Irfan Habib is an undergraduate student of software engineering at the National University of Sciences and Technology, Pakistan. He has been deeply interested in Free and Open Source software for years. He often works in heterogeneous computing environments—that's why mutual support for filesystems of different platforms is important to him.

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is there any software

sushant's picture

is there any software available that will help me convert ext4 partition to NTFS or FAT32??

Very informative article

Raghu's picture

Hi,

This article is very informative and useful for "dual boot" machine users.

Thanks,
RAGHU

Ext4 support

Bo Branten's picture

Now the ext2fsd driver has been updated to support ext4: http://www.acc.umu.se/~bosse/ext2fsd-0.48-bb4.zip

Ext4 and extents support

Anonymous's picture

Hi,
You can use the new release of my Ext2read to view copy ext4 file systems with extents enabled. You can download it from http://ext2read.sf.net

release thread is here:
http://sourceforge.net/mailarchive/f...ext2read-devel

regrads
Manish Regmi

ext4

Capodastro's picture

ext2fsd doesn't work for ext4
http://www.it.fht-esslingen.de/~zimmerman/software/ltools.html doesn't work

No it doesn't work. You can

kempi's picture

No it doesn't work. You can just see / directory and that's all.

Ext2fsd Problem with Ext4

SouthFloridaNetworks's picture

"""Ext2fsd ... allows access from Windows to ext2 filesystems ... Ext2fsd does not only read ext2 partitions, but also Ext2 was one of the first de facto Linux filesystems, and many new Linux filesystems, such as ext3 and ext4 are backward-compatible with it. Thus, the driver can work with ext3 and possibly ext4."""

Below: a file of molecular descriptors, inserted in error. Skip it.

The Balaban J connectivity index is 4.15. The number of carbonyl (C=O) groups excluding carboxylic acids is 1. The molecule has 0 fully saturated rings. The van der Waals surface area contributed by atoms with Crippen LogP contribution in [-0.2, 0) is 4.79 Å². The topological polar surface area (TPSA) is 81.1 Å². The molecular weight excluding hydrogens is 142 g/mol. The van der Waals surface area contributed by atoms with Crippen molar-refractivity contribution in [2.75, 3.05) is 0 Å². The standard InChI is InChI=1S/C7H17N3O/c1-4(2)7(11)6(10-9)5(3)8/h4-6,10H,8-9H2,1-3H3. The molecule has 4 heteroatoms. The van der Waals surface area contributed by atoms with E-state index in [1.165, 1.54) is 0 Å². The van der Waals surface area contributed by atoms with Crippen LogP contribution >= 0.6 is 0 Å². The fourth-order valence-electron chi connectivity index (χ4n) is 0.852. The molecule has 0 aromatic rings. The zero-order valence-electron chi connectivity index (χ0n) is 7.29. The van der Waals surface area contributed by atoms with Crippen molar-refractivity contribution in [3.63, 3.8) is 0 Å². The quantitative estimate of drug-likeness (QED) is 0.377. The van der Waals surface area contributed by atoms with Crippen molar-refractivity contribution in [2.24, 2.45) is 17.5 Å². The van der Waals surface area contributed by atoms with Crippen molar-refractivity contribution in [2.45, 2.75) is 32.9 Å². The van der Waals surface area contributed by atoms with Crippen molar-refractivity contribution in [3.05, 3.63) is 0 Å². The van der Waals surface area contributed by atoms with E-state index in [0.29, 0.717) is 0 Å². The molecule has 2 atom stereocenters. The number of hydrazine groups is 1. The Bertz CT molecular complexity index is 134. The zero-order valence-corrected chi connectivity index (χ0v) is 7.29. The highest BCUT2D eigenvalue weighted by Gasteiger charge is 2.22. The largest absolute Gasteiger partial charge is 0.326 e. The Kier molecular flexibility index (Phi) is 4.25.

While technically true, there is one small problem. Ext2fsd will only work with a 128 inode, which is the default in the EXT2 File system. The default inode for Ext4 is 256, rendering it incompatible with Ext2fsd. Also, most newer operating systems, such as Ubuntu 9.04, will by default install a 256 inode with their EXT3 filesystem, in anticipation of upgrading to Ext4 in the future. While you can manually specify to format your new file system utilizing a 128 inode with EXT3, to keep compatibility with Ext2fsd, I'm not sure if the same is true for the Ext4 filesystem, considering that most of the newer attributes of the Ext4 filesystem are stored in the extended Inode. In other words, by installing the Ext4 filesystem with a 128 inode, it's basically the same as having an Ext3 filesystem. (though I could be wrong on this final point).

same problem

Lars (anonymous)'s picture

I ran into this with a new Ubuntu installation... I installed two Linux partitions, one ext4 (root partition) and one ext3 (home partition). The latter I chose ext3 for better compatibility with existing tools for accessing Linux fs's from Windows.
Unfortunately, I found out afterwards that Ext2IFS, and apparently Ext2FSD, only work with a 128 inode fs, which is not what I have.

Thanks for the pointer to LTOOLS. I'll give that a try.

Lars

Thanks

pgn674's picture

Thanks for the info. Good comment. Now to wait for a Windows EXT4 driver to come out...

There is a column talked

David's picture

There is a column talked about the detail LTOOLS in issue 79. The link is http://www.linuxjournal.com/article/4138.

Where is this app?

Anonymous's picture

Why is there links for everything EXCEPT the software the article is written about?

I don't know why, but here's a link

thudfoo's picture

address

Anonymous's picture

Its pretty much

Anon's picture